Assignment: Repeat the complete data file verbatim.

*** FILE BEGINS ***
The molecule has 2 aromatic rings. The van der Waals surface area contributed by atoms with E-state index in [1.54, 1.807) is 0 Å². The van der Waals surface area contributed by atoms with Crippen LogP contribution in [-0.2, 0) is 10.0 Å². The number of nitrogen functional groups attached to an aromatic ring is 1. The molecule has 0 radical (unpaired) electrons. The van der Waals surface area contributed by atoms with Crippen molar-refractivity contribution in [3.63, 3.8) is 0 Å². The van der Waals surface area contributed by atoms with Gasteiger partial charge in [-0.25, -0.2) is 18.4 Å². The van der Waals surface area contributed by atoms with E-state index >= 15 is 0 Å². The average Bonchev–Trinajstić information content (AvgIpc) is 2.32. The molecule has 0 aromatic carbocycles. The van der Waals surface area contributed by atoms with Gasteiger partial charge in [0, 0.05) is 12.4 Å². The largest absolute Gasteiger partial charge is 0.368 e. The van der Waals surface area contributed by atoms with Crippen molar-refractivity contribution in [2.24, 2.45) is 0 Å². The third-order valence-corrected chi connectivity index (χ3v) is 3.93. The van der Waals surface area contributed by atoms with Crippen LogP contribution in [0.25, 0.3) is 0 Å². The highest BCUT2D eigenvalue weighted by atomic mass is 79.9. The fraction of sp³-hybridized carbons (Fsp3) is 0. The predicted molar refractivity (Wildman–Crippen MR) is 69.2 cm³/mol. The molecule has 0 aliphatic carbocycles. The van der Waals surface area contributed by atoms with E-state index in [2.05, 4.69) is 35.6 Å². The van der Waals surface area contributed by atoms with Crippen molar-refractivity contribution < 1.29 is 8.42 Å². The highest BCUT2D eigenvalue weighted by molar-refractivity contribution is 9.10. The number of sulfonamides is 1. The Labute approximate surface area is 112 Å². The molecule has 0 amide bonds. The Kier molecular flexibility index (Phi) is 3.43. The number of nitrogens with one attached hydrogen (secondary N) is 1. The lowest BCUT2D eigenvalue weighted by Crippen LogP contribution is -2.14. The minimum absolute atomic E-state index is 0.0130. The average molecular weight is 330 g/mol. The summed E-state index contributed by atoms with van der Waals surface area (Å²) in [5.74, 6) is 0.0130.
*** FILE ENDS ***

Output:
The molecule has 2 aromatic rings. The van der Waals surface area contributed by atoms with E-state index in [1.54, 1.807) is 0 Å². The van der Waals surface area contributed by atoms with Crippen LogP contribution in [-0.2, 0) is 10.0 Å². The number of nitrogen functional groups attached to an aromatic ring is 1. The molecule has 0 radical (unpaired) electrons. The van der Waals surface area contributed by atoms with Crippen molar-refractivity contribution in [3.63, 3.8) is 0 Å². The van der Waals surface area contributed by atoms with Gasteiger partial charge in [-0.25, -0.2) is 18.4 Å². The van der Waals surface area contributed by atoms with E-state index >= 15 is 0 Å². The average Bonchev–Trinajstić information content (AvgIpc) is 2.32. The molecule has 0 aromatic carbocycles. The van der Waals surface area contributed by atoms with Gasteiger partial charge in [0, 0.05) is 12.4 Å². The largest absolute Gasteiger partial charge is 0.368 e. The van der Waals surface area contributed by atoms with Crippen molar-refractivity contribution in [2.24, 2.45) is 0 Å². The third-order valence-corrected chi connectivity index (χ3v) is 3.93. The van der Waals surface area contributed by atoms with Crippen LogP contribution in [0.25, 0.3) is 0 Å². The highest BCUT2D eigenvalue weighted by atomic mass is 79.9. The fraction of sp³-hybridized carbons (Fsp3) is 0. The predicted molar refractivity (Wildman–Crippen MR) is 69.2 cm³/mol. The molecule has 0 aliphatic carbocycles. The van der Waals surface area contributed by atoms with E-state index in [2.05, 4.69) is 35.6 Å². The van der Waals surface area contributed by atoms with Crippen molar-refractivity contribution < 1.29 is 8.42 Å². The highest BCUT2D eigenvalue weighted by molar-refractivity contribution is 9.10. The number of sulfonamides is 1. The Labute approximate surface area is 112 Å². The molecule has 0 amide bonds. The Kier molecular flexibility index (Phi) is 3.43. The number of nitrogens with one attached hydrogen (secondary N) is 1. The lowest BCUT2D eigenvalue weighted by Crippen LogP contribution is -2.14. The minimum absolute atomic E-state index is 0.0130. The average molecular weight is 330 g/mol. The summed E-state index contributed by atoms with van der Waals surface area (Å²) in [5.74, 6) is 0.0130.